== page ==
Contemporary Art analysis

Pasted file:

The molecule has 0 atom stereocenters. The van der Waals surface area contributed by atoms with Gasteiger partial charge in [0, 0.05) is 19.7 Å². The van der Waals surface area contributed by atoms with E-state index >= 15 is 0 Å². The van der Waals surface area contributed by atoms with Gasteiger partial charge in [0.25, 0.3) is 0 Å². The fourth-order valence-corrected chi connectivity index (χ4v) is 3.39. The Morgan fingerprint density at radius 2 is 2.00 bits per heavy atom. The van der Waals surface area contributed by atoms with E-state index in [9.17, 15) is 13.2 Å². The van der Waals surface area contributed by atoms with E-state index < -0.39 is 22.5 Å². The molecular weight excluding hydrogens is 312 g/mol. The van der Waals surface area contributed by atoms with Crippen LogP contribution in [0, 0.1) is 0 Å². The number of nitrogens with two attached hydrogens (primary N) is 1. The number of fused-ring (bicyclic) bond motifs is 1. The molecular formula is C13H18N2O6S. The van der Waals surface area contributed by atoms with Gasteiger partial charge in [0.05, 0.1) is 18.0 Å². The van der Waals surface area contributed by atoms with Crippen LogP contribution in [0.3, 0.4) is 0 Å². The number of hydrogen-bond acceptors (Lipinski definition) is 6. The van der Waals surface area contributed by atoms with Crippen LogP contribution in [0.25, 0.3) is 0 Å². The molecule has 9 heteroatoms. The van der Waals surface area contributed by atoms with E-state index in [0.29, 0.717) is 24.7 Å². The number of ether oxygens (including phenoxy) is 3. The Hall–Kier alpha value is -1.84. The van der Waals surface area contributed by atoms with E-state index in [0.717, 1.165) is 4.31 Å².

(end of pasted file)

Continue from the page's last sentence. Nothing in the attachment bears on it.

Each student is required to visit an online art exhibition at a museum, fine art center, or gallery. The best exhibitions for this assignment will be at museums such as the Museum of Modern Art (MOMA), The Guggenheim Museum or the Contemporary Art Museum of Houston. There are many others out there, but you will want to use a large museum or gallery that will have the resources to post exhibitions online. The paper should be at least 1000 words in length. The goal of this essay is to expand on our first writing assignment and critically analyze an artwork. Choose a work of art from the exhibition that stands out to you and describe it. Art criticism is responding to, interpreting meaning, and making critical judgments about specific works of art. Art critics help viewers perceive, interpret, and judge artworks. Critics tend to focus more on modern and contemporary art from cultures close to their own. Art historians tend to study works made in cultures that are more distant in time and space. Earlier in the semester we analyzed a Jaque Louis David painting. Now it is up to you to chose an image you want to analyze. : Describe:(Paragraph One) Tell what you see (the visual facts). What is the name of the artist who created the artwork? What kind of an artwork is it? What is the name of the artwork? When was the artwork created? Name some other major events in history that occurred at the same time this artwork was created. List the literal objects in the painting (trees, people, animals, mountains, rivers, etc.). What do you notice first when you look at the work(s)? Why? What kinds of colors do you see? How would you describe them? What shapes can we see? What kind of edges do the shapes have? Are there lines in the work(s)? If so, what kinds of lines are they? What sort of textures do you see? How would you describe them? What time of day/night is it? How can we tell? What is the overall visual effect or mood of the work(s)? Analyze: (Paragraph Two) Mentally separate the parts or elements, thinking in terms of textures, shapes/forms, light/dark or bright/dull colors, types of lines, and sensory qualities. In this step consider the most significant art principles that were used in the artwork. Describe how the artist used them to organize the elements. Formal Elements and Principles of Design. Suggested questions to help with analysis: How has the artist used colors in the work(s)? What sort of effect do the colors have on the artwork? How as the artist used shapes within the work of art? How have lines been used in the work(s)? Has the artist used them as an important or dominant part of the work, or do they play a different roll? What role does texture play in the work(s)? Has the artist used the illusion of texture or has the artist used actual texture? How has texture been used within the work(s). How has the artist used light in the work(s)? Is there the illusion of a scene with lights and shadows, or does the artist use light and dark values in a more abstracted way? How has the overall visual effect or mood of the work(s)? been achieved by the use of elements of art and principles of design. 8. How were the artists design tools used to achieve a particular look or focus? Interpretation: (Paragraph Three) An interpretation seeks to explain the meaning of the work based on what you have learned so far about the artwork, what do you think the artist was trying to say? What was the artist’s statement in this work? What do you think it means? What does it mean to you? How does this relate to you and your life? What feelings do you have when looking at this artwork? Do you think there are things in the artwork that represent other things-symbols? Why do you think that the artist chose to work in this manner and made these kinds of artistic decisions? Why did the artist create this artwork? Judgment: (Paragraph Four) After careful observation, analysis, and interpretation of an artwork, you are ready to make your own judgment. This is your personal evaluation based on the understandings of the work(s). Here are questions you might consider: Why do you think that this work has intrinsic value or worth? What is the value that you find in the work(s)? (For example, it is a beautiful work of art, conveys an important social message, affects the way that I see the world, makes insightful connections, reaffirms a religious belief, etc.) Do you think that the work(s) has a benefit for others? Do you find that the work communicates an idea, feeling or principle that would have value for others? What kind of an effect do you think the work could have for others? Does the work lack value or worth? Why do you think this is so? Could the reason you find the work lacking come from a poor use of the elements of art? Could the subject matter by unappealing, unimaginative, or repulsive? Rather than seeing the work as being very effective or without total value, does the work fall somewhere inbetween? Do you think that the work is just o.k.? What do you base this opinion on? The use of elements of art? Lack of personal expression? The work lacks a major focus? Explore your criticism of the work (s) as much as you would any positive perceptions. Realize that your own tastes and prejudices may enter into your criticism. Give your positive and negative perceptions. Remember to utilize the elements and principles of design during your analysis Elements of Art: The basic visual symbols used by artists to produce artworks. Line: A mark made by the artist to describe something. These marks can define the edges of an object, details on an item, or the texture of a surface. Line can be used as a tool to lead a viewer’s eye, and may be implied rather than depicted. Shape: A two-dimensional (2-D) area defined in some way. Other Elements of Art may define shapes. Form: A three-dimensional (3-D) volume defined in some way. Other Elements of Art may define forms. Space: The emptiness between, within or around objects. In short, the gaps, holes, and expanses. Positive Space: space occupied by an object. Negative Space: empty space. Value: The lightness or darkness of an object or color. Value is dependent upon the effects of lighting. Shading is a type of value. Color: Derived from reflected light. Color has three properties: Hue: the color, the name of the color. Value: The lightness or darkness of the color. Intensity: The purity of the color, also known as saturation. Texture: Either how an object feels, or how an object looks like it would feel if it could be touched. Texture is perceived with both touch and sight. There are two types of texture: Simulated Texture: the illusion of texture. Actual Texture: a real texture that can be seen or touched. Principles of Design: The rules artists use to make their art. May also be referred to as composition. Balance: Equalizing visual forces (things) in a work of art. Formal Balance: Using similar elements (shapes, colors, values) to balance the picture. Left resembles right; the image is symmetrical. Informal Balance: Using different elements (shapes, colors, values) to balance the picture. Left does not look like right; the image is asymmetrical. Proportion: Size relationships. These relationships can be between one object and another, or parts of an object to the whole. When talking about scale, one is talking about proportion. Emphasis: Making one thing more important than all the others. This may be done through contrasting colors, contrasting values, scale, etc. Harmony: Making everything match. Harmony is created by related, similar, or repeated elements within an artwork. Variety: Using lots of different elements (colors, shapes, etc.) or objects in order to make the picture more interesting. Rhythm: The repetition of elements (shapes, colors, etc.) or objects. A Rhythm may make a pattern. Rhythm can also imply movement.